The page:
The practice of dishonoring foes by denying burial made dogs, among other animals (1 Sam 17:44; Jer 8:2; 16:4), the de facto undertakers who “licked the blood” of many (Naboth, 1 Kings 21:19; Ahab, 1 Kings 21:24; 22:38; Jeroboam, 1 Kings 14:11; Baasha, 1 Kings 16:4). To fulfill the prophecy, Jezebel’s body does become dung on the face of the field, but only after the dogs have digested it (2 Kings 9:10, 36). The dogs may lick Lazarus’ wounds as a foreshadowing of his death and interment in them (Lk 16:21).
The dog’s regurgitation reflex, useful for transporting food to their pups in their former wild state, served to cement their label as unclean (Prov 26:11). The logical connection between a dog’s diet of refuse and its unclean habits further supported the belief that what enters in through the mouth does defile one.
The struggle for survival at the town dump and a semi-wild existence did not produce friendly dogs. Dogs seemed to know nothing of obedience and were dangerous to pet (Prov 26:17). The fear of being eaten by such dogs is real (Ps 22:16-17).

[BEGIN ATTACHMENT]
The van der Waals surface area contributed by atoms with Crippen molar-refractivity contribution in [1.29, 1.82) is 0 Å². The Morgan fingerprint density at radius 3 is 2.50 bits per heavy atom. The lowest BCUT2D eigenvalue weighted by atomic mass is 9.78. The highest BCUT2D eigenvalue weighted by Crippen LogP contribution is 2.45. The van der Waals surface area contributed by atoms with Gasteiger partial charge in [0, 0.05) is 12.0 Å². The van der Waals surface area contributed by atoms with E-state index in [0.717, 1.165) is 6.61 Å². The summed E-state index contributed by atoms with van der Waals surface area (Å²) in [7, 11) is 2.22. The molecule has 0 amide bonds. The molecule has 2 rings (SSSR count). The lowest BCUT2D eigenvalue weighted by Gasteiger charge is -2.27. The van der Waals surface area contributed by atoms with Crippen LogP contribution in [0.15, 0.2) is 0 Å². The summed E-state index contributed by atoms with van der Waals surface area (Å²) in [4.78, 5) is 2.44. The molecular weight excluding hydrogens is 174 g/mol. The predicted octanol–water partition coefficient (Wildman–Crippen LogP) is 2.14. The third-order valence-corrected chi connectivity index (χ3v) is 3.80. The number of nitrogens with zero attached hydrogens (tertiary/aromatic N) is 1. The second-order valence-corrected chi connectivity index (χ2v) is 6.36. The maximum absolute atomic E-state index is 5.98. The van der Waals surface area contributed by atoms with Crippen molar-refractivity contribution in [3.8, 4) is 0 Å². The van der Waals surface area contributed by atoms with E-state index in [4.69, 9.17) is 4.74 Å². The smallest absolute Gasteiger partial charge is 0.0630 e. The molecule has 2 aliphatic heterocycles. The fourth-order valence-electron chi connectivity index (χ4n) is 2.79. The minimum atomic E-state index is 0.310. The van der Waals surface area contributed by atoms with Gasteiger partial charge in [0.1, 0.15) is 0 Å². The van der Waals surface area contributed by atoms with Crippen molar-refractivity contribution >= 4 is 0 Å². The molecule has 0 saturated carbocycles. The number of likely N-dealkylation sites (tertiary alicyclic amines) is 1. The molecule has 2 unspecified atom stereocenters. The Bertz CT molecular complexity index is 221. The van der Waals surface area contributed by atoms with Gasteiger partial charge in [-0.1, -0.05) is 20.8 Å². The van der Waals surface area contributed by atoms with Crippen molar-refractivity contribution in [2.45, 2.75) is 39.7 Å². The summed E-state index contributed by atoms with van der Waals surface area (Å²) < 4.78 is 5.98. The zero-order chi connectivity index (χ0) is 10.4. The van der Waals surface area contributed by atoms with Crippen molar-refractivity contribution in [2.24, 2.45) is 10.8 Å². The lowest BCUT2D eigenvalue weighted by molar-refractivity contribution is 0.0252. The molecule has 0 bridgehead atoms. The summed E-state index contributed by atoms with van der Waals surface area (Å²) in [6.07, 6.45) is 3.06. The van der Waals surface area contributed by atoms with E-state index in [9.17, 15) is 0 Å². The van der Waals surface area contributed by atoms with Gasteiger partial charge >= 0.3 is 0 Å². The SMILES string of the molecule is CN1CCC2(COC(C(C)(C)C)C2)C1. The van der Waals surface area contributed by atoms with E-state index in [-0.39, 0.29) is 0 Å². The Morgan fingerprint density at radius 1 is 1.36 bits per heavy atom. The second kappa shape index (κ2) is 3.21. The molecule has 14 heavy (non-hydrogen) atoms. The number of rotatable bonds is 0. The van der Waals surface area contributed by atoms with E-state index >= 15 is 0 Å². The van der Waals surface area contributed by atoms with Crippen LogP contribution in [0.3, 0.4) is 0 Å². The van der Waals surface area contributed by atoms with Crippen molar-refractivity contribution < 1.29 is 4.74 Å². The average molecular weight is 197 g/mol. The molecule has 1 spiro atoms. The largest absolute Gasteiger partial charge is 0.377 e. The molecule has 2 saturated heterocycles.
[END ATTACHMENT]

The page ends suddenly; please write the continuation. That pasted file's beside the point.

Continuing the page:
In return for a begrudging toleration they provided watchmen services, and they were even believed to sense spiritual dangers. The absence of a dog bark during Israel’s exodus indicates that God miraculously silenced either the departure of the Israelites or the dogs so that they did not alert the Egyptians (Ex 11:7).
The prophet likens his defenseless nation to a pack of lazy watchdogs that could not bark anyway (Is 56:10).
ed. Leland Ryken, James C. Wilhoit, Tremper Longman III, Dictionary of Biblical Imagery, Inter-Varsity Press, Downers Grove, Illinios, 1998, pg 29